DemDaily: The Road to Overturning Roe

September 2, 2021

At 11:56pm Tuesday night, the Whole Women's Health Clinic in McAllen, Texas serviced its last client, then shut its doors, ending the final hours of legal abortion care in the Lone Star State. The clinic was adhering to a new state law that went into effect September 1st, and which bans abortions after six weeks and encourages the public to police the ban with a cash incentive.

Last night, by a 5-4 vote, the Supreme Court of the United States (SCOTUS) denied an emergency request by the clinic and others to block enforcement of the ban, allowing the most restrictive abortion ban in the country to stay in effect and setting into motion the greatest assault on woman's constitutional rights in fifty years.

Background
The "Heartbeat Bill," originally passed by Texas' GOP-controlled legislature and signed into law by Republican Governor Greg Abbott in May, is the first of its kind to be permitted in any state since the Supreme Court's landmark 1973 decision in Roe v. Wade, which legalized abortion nationwide.

Specifically, S.B.8, the Texas bill:

Bans abortion as soon as cardiac activity is detectable, usually around six weeks, before most women know that they are pregnant.

Abortion rights protestors outside Texas Capitol in May (Sergio Flores)

Allows no exceptions for rape or incest, so even minors raped by a relative would be forced to bring a pregnancy to full term.

Bounty for Assistance: Instead of requiring public officials to enforce the law, this law allows individuals to bring civil lawsuits against abortion providers or anyone else found to "aid or abet" illegal abortions. The lawsuits would not be against the women having the abortion, but against anyone including counselors, friends who finance an abortion, or even an individual who drove a woman to the appointment.

Anyone, including a random stranger who has no connection to the alleged violator, can sue a clinic or individual they believe is aiding abortion and, if successful, could be awarded at least $10,000. The Texas Right to Life organization has already set up a "whistleblower" website where people can submit anonymous tips about anyone they believe to be violating the law.

Disenfranchises targeted communities, including lower-income, youth, immigrant and communities of color that can't take time off their jobs, don't have child care and/or cannot afford transport out of the state for services.

Shuts Down Services: In the country's second most populous state, where 85% to 90% of abortions are obtained after six weeks of pregnancy, it would force many clinics to close and result in a loss of related jobs.

Citizens, not the state, will enforce Tx anti-abortion law (Sergio Flores)

The Legalities
While other states have attempted similar "heartbeat" bills, they have been found to be at odds with the Supreme Court's precedents, established in Roe and 1992's Planned Parenthood v. Casey, which prohibit states from banning abortions prior to fetal viability - usually between 22 and 24 weeks.

The Texas bill, however, was structured to make it harder to challenge in court, as it relies not on state officials to enforce the ban, but instead on private individual and enforcement schemes.

Abortion rights advocates appealed to the US Supreme Court after the Fifth Circuit Court of Appeals canceled a scheduled hearing on whether to block the law.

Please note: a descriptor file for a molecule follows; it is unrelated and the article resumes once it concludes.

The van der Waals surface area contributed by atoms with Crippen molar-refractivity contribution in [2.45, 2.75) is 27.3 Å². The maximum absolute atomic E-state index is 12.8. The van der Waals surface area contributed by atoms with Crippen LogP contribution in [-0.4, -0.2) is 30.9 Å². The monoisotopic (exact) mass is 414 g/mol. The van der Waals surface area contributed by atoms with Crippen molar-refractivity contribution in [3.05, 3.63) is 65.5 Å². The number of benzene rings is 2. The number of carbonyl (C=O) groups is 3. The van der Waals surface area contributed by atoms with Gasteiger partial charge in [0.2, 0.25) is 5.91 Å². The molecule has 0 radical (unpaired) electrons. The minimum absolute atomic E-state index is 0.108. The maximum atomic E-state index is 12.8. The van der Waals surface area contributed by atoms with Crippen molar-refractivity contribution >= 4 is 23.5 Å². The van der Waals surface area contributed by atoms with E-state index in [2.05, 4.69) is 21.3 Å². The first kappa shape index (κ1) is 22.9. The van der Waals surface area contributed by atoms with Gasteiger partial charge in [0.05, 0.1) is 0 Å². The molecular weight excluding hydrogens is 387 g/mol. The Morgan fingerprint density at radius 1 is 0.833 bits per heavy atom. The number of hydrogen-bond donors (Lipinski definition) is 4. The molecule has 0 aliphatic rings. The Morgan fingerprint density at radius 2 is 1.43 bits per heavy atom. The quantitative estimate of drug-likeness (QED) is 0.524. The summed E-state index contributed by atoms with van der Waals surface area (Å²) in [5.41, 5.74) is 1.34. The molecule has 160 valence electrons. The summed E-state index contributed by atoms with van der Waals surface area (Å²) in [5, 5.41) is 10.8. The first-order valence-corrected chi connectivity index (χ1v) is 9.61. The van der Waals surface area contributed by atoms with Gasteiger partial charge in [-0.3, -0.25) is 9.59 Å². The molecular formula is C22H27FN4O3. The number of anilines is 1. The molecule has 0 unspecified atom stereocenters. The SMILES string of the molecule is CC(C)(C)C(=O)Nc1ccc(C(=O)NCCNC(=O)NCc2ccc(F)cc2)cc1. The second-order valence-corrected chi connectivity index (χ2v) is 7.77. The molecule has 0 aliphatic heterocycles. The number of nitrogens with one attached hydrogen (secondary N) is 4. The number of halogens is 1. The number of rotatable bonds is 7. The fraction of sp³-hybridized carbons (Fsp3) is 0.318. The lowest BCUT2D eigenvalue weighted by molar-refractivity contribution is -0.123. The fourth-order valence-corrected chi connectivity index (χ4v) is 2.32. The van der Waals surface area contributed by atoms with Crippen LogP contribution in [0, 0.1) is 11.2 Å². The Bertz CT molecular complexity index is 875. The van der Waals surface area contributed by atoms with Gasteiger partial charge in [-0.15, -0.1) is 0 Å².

SCOTUS' unsigned majority opinion in Whole Woman's Health v. Jackson was presented in a one-paragraph midnight ruling Wednesday, a day after the law was allowed to go into effect. The court's conservative justices said the abortion providers who had challenged the law in an emergency application to the court had not made their case in the face of "complex and novel" procedural questions.

"The Court's order is stunning. Presented with an application to enjoin a flagrantly unconstitutional law engineered to prohibit women from exercising their constitutional rights and evade judicial scrutiny, a majority of Justices have opted to bury the heads in the sand... In effect, the Texas Legislature has deputized the State's citizens as bounty hunters, offering them cash prizes for civilly prosecuting their neighbors' medical procedures." - Justice Sonya Sotomayor, dissenting opinion

Chief Justice John Roberts, who joined liberal Justices Sotomayor, Stephen Breyer and Elena Kagan in the dissent, said he would have temporarily blocked the law from going into effect in order to give the lower courts adequate time to decide "whether a state can avoid responsibility for its laws" by "essentially delegat[ing] enforcement to...the populace at large."

August 14-17 NBC Poll: 54% believe abortion should be legal in all or most cases (Saul Loeb)

President Biden slammed the court's dark-of-night ruling..."without a hearing, without the benefit of an opinion from a court below, and without due considerations of the issues," saying it "unleashes unconstitutional chaos" and promised a "whole-of-government" response to safeguard abortion access.

Separately, SCOTUS is set to hear a direct challenge to Roe v. Wade when it formally reconvenes in October. In Dobbs v. Jackson Women's Health Organization, which centers on Mississippi's 15-week abortion ban, the Supreme Court said it would consider whether "all pre-viability prohibitions on abortion are unconstitutional."

In the interim, the Texas ban will remain in place and Texas Right to Life has said the organization is working with activists in multiple states who are eager to replicate the model.

Related
DemDaily: Rolling Back Roe 7/26/21

 

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Sources: SCOTUSblog, New York Times, Reuters, CBS, NBC, NPR

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